While the vast majority of new infections are among people who have not been vaccinated, there have also been increasing reports of breakthrough cases in people who have received the jab.
Those cases, however, do not mean that the vaccines are not effective.
No vaccine prevents 100% of infections. Health officials have said time and time again that the jabs are intended to prevent severe disease and death, and they are doing just that.
According to the most recent data for July 19, the CDC reported that only 5,914 of the more than 161 million Americans who have gotten the vaccine were hospitalized or died from COVID-19 — a figure that represents 0.0036% of vaccinated people.
While safety precautions may be recommended for some people who have received the vaccine, many media narratives have overstated the role breakthrough cases play in the recent spikes. As New York Magazine explains, it is imperative to understand these new mask recommendations are not happening because the vaccine is not effective, but because not enough people are getting the vaccine.
“Because breakthrough infections have so often made the news due to their novelty, that can create a perception of more cases than are actually happening — particularly without more robust tracking of the actual cases to provide context,” the outlet wrote.
See what others are saying: (The Washington Post) (The New York Times) (CNBC)
Wisconsin Police Deny Planting Evidence in Viral Video, Release Their Own Body Cam Footage
The footage police released shows that during a search, officers found a corner tear from a plastic bag inside a backseat passenger’s pocket. An officer then discarded it into the car after determining that it was empty.
Viral Video Appears To Show Officer Planting Evidence
The Caledonia Police Department in Wisconsin has responded to a viral cell phone video that appears to show an officer planting a small plastic baggie inside of a car during a traffic stop.
The now-viral footage was posted to Facebook by a man who goes by GlockBoy Savoo.
The user, who also filmed the clip, wrote in his post’s caption that the officer did this “just to get a reason to search the car” and said the cop didn’t know he was being recorded by the passenger.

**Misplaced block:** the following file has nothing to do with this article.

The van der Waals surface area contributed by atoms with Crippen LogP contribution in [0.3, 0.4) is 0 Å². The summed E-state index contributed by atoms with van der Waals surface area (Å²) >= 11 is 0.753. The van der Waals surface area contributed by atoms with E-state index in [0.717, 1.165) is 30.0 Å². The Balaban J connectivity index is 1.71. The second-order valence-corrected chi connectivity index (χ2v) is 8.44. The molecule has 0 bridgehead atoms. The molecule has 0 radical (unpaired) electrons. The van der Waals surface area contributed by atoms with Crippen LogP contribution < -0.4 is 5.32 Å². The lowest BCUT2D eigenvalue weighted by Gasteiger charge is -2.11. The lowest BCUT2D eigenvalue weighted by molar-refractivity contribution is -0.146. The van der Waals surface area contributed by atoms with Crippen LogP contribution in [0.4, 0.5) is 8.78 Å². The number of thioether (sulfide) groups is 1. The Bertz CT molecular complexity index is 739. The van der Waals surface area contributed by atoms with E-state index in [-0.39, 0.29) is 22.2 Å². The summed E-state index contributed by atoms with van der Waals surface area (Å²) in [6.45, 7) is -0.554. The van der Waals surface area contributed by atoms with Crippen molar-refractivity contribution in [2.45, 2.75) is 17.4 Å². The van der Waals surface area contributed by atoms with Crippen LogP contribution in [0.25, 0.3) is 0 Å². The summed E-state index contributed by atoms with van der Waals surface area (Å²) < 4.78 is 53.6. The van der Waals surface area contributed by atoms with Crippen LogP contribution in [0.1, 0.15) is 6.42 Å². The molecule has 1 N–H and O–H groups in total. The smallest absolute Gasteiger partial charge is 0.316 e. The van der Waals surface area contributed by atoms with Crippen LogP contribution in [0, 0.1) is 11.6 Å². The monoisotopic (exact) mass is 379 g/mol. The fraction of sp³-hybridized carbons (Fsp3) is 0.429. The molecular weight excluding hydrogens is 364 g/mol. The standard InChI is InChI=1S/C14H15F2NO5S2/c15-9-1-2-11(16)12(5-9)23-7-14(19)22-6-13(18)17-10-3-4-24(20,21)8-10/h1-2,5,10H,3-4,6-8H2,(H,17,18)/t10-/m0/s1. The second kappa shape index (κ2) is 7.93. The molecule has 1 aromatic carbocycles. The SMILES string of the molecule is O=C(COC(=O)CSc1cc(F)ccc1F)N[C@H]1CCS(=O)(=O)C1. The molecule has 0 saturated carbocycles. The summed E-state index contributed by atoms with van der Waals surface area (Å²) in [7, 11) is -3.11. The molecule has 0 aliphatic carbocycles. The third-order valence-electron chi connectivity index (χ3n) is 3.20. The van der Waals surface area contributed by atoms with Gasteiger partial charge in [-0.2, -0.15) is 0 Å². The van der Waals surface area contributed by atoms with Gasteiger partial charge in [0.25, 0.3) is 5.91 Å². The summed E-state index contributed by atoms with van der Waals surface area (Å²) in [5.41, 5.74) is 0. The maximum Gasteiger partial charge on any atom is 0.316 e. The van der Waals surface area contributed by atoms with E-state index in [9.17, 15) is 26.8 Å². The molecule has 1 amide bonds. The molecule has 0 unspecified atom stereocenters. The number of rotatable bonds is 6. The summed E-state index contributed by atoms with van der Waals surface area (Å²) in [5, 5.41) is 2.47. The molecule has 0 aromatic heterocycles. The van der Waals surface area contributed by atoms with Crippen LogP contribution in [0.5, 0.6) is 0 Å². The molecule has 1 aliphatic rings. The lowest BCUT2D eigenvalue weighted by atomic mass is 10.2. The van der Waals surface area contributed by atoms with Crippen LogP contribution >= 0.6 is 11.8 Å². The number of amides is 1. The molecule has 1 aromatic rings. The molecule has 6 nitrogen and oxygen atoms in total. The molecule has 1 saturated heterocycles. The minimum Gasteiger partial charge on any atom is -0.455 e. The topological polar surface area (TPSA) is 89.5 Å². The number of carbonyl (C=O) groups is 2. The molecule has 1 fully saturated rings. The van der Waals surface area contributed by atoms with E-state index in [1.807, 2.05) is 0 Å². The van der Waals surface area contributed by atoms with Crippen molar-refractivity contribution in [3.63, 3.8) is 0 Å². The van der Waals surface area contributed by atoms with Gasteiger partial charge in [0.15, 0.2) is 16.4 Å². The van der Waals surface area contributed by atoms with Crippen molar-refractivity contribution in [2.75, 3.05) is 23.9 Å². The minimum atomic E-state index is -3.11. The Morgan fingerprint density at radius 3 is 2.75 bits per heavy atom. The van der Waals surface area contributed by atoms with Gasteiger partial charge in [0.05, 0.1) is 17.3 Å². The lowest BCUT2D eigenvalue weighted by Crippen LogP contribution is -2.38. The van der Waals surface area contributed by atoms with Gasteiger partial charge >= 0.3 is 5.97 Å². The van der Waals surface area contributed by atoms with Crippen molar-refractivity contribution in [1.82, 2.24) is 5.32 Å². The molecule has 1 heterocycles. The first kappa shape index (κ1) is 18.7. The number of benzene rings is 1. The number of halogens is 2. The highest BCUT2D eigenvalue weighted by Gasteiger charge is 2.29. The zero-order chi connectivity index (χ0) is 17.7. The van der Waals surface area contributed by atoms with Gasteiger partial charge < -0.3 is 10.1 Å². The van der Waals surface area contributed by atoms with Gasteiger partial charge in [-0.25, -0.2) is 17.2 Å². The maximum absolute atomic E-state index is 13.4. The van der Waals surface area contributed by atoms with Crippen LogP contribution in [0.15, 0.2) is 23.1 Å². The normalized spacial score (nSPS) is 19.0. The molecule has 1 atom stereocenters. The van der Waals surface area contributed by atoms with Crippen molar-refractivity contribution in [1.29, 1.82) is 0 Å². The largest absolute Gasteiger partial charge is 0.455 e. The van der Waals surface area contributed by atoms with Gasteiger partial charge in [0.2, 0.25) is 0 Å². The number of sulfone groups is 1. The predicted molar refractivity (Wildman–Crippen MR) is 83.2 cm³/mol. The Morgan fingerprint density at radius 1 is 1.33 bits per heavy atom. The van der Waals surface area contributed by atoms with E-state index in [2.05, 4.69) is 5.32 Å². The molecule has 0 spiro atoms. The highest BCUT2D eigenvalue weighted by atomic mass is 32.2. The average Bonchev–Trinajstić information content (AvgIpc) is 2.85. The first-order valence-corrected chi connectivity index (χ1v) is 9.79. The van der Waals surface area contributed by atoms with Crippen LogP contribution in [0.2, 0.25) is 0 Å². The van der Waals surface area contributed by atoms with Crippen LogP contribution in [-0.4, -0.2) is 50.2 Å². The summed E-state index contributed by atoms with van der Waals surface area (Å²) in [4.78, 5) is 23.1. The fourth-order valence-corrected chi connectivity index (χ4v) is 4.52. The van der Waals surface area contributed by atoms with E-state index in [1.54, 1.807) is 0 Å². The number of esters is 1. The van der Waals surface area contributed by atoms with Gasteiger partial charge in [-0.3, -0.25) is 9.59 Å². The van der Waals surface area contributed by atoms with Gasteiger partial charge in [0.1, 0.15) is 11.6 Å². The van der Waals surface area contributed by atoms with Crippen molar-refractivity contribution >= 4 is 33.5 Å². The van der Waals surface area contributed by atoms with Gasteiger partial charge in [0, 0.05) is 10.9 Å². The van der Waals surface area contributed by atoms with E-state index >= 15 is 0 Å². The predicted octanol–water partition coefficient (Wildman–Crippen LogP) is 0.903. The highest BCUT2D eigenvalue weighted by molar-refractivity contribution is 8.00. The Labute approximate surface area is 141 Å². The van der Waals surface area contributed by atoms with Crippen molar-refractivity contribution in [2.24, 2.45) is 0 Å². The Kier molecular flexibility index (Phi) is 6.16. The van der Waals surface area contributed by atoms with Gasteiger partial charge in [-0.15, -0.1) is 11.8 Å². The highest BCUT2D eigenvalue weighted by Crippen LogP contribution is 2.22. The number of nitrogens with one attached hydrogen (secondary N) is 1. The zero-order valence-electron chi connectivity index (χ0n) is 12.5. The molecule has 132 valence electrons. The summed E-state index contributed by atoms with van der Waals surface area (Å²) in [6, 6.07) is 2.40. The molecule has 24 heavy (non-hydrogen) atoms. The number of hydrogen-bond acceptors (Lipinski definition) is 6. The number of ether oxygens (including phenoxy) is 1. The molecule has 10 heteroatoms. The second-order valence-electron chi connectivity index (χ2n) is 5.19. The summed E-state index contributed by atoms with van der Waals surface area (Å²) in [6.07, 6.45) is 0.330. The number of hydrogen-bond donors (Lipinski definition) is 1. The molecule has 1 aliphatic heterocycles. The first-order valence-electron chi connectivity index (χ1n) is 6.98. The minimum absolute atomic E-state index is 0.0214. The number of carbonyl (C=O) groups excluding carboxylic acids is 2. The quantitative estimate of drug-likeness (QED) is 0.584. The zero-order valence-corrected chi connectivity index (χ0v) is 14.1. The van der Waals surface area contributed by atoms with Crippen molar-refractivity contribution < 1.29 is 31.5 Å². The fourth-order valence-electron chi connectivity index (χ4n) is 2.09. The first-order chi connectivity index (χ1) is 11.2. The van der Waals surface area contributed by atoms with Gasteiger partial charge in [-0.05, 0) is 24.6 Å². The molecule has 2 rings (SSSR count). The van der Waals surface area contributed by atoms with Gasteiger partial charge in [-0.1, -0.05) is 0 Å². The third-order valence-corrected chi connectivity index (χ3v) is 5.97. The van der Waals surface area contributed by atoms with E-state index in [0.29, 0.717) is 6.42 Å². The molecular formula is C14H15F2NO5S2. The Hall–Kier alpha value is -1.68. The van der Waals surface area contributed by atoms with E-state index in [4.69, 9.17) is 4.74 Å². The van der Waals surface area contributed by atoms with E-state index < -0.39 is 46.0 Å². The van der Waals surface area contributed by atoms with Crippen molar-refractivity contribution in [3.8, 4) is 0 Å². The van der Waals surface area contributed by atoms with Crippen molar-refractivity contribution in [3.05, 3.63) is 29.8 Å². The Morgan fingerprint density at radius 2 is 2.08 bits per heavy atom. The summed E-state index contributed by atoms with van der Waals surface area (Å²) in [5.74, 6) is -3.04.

Police Shut Down Accusations With Their Own Footage
After that video spread across social media, many were outraged, calling the Caledonia police dirty for seemingly planting evidence. All the outrage eventually prompted the department to announce an investigation Saturday.
Within hours, the department provided an update, claiming that officers didn’t actually plant any evidence or do anything illegal.
Police shared a lengthy summary of events, along with two body camera clips from the incident. That statement explained that the driver of the vehicle was pulled over for going 63 in a 45mph zone.
Two passengers in the backseat who were then spotted without seatbelts were asked to identify themselves and step out of the car. During a search of one passenger’s pockets, an officer pulled out “an empty corner tear” from a plastic baggie.
Police claim the corner tear did not contain any illegal substances, though they said this type of packaging is a common method for holding illegal drugs.
In one body cam clip, an officer can be heard briefly questioning the backseat passenger about the baggie. Then, that piece of plastic gets handed off to different officers who also determined it as empty before the officer in the original viral video discarded it into the back of the car.
The officer can also be seen explaining where the plastic came from to the passenger recording him.
“Aye, bro you just threw that in here!” the front seat passenger says, as heard in his version of the events.
“Yeah, cause it was in his pocket and I don’t want to hold onto it. It’s on their body cam that they took it off of him…I’m telling you where it came from, so. It’s an empty baggie at the moment too, so,” the officer replies.
The department went on to explain that while it would discourage officers from discarding items into a citizen’s car, this footage proves that evidence was not planted.
Authorities also noted that no arrests were made in this incident and the driver was the only one issued a citation for speeding. The statement added that since four officers were present at the scene, police have more than six hours of footage to review but they promised to release the footage in full in the near future.